Thursday, July 11, 2013

Sermon for my uncle Vern

My uncle Vern, the longtime traveling companion of my uncle Father Maynard, passed away last week.

I had the honor, after having offered the eulogy for Uncle Maynard's funeral, of being asked to lead Vern's service:  something simple and something that honored him and his life.

This is what I planned and led.

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Gathering

Reflections (by Vern's nieces Jody and Dawn)

Readings

Psalm 116:12-19 (The Message)
John 11:17-27 (The Message)

Sermon

Grief does strange things to us.

It comes in many forms.  Grief comes in denial -- in that terror that strikes the heart so close that it seems we can do nothing but avoid it.  It comes in sorrow -- in tears, in a trembling stillness, in what poets have called the dark night of the soul.  It comes in anger, in defense against the pain, a lashing out at anything around us.  It comes in pleading, in begging, in prayers sent up to whatever God we beseech:  Please, don’t let this be happening.  I’ll do anything to make it change.

Grief comes, centrally, as pain.  Our anger and sorrow and denial and bargaining all stem from the experience of pain in the face of death.  We hear that pain in Martha reaching out for Jesus, her words both angry and heartbroken:  If you had been here, my brother would not have died.

There is not only grief at death.  There is grief at every change in life.  At the end of a job, or the beginning of a new one.  At a new house, a new city, a new country.  When a child is born, or leaves for college.  When a marriage begins -- or when it ends.  There is grief at every change, because with every change there is a loss.  Something that we have treasured, or celebrated, or even never noticed for its simplicity -- is gone.  It is now only part of our past.  With every change there is loss.  And with every loss, there must be pain.  There is a readjustment, new steps to take, a new turn in life’s path.

We will grieve Vern in very many ways.  His absence will prick at us in funny ways:  sometimes all at once, in the next few weeks.  There may be activities that seem unbearable, like sorting his belongings -- or we may feel numb, only to break down later at a time that seems most inappropriate.  Sometimes something very simple, like washing dishes or tending the garden, will trigger a tear.  At family gatherings, we will notice his absence.  This is natural to us, as humans, who love and remember each other.  It is change, it is grief, and it is pain.

We rarely speak of any joy in grief.  It seems profane, sometimes, in the face of our pain to speak of celebration.  And yet we have a great joy today.  We have this beautiful confidence, this image shared among many of us, of the joy of Vern’s heavenly reunion with Father Maynard.  They were companions in this life, and now they are in the next.  They traveled throughout the world together; now they are traveling companions in a whole new way.  They served great dinners together, celebrations of family and friends united over good food and loud laughter; now they are seated together at God’s great banquet, of which all our meals and all Father Maynard’s masses are just a foretaste of the feast to come.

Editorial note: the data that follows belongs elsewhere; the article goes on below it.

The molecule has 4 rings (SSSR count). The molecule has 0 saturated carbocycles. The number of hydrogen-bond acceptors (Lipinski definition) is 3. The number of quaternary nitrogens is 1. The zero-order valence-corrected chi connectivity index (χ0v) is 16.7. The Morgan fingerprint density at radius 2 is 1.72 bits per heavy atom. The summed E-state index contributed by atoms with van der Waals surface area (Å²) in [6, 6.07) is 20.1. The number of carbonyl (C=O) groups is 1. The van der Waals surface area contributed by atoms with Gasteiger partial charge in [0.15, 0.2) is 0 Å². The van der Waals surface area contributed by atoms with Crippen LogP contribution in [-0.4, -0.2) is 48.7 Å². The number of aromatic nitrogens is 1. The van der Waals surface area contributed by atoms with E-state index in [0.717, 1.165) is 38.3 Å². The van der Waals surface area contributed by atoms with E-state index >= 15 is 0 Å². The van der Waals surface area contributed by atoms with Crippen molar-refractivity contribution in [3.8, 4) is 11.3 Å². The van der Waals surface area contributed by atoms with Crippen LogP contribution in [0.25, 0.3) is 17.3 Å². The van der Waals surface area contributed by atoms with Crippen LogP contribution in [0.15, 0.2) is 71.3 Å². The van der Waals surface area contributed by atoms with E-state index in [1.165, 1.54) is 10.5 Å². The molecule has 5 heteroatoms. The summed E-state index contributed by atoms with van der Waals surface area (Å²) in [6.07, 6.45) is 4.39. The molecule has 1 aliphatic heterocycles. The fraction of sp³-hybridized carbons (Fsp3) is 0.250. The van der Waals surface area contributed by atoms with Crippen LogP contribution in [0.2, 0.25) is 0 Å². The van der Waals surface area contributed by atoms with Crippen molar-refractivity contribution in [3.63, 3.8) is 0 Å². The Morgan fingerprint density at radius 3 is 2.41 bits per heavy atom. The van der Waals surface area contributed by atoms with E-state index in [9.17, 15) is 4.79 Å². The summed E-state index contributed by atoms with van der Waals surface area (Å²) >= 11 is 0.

So in our grief, there is also this odd and wondrous joy.  These two dear friends, so united in life, are living out now the great promise of all those who love each other like family:  "where you go, I will go, and where you stay, I will stay; your people will be my people, and your God my God.”  When we celebrate Vern’s life today, we celebrate also his death and resurrection.  We celebrate the moment that he let go of Suzanne and Don’s hands and, passing from this life, took Father Maynard’s hand in the next.  There was, at that moment, a great and joyous reunion in heaven.

So today in our grief we have this beautiful grace.  This hope and vision of the life hereafter, where our beloved brother Vern joins our brother Maynard in the welcoming arms of God.  And hand in hand in God’s wide embrace, they go on together, partners in the journey of the next life.

Today, in our grieving and our mourning, we cling also to that hope.  The hope that we, like Vern and Maynard now, will all one day be reunited with the ones we love.  The hope that we, like all those who have gone before us, will stand in the presence of the God of Love that made and cherished us.  The hope that we might be greeted with the joyous cry, “Well done, good and faithful servant!  Enter into the joy of your God.”

Let us pray.

Holy God, as we come together to mourn, to grieve, to remember, and to celebrate, grace our hearts with your loving presence, that we might be moved to the kind of service, friendship, and compassion that characterized your child Vern’s life.  Strengthen us to see your light and delight in each other, and to cling to love in all our sorrow.  Amen.

Prayers of the People 

"Abide With Me"

Commendation

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I also had the gift of leading the Committal at the mausoleum where we laid Vern to rest exactly where he belonged -- beside Maynard.  I read Romans 8:31-35, 37-39 from one of Maynard's pastoral visitation prayerbooks which Vern gifted to me after his death.

It was an amazing honor to be asked to lead and to have the chance to meet some of the many people who loved and honored Vern.  He was a great man with a generous and loving heart, and he will be very much missed.

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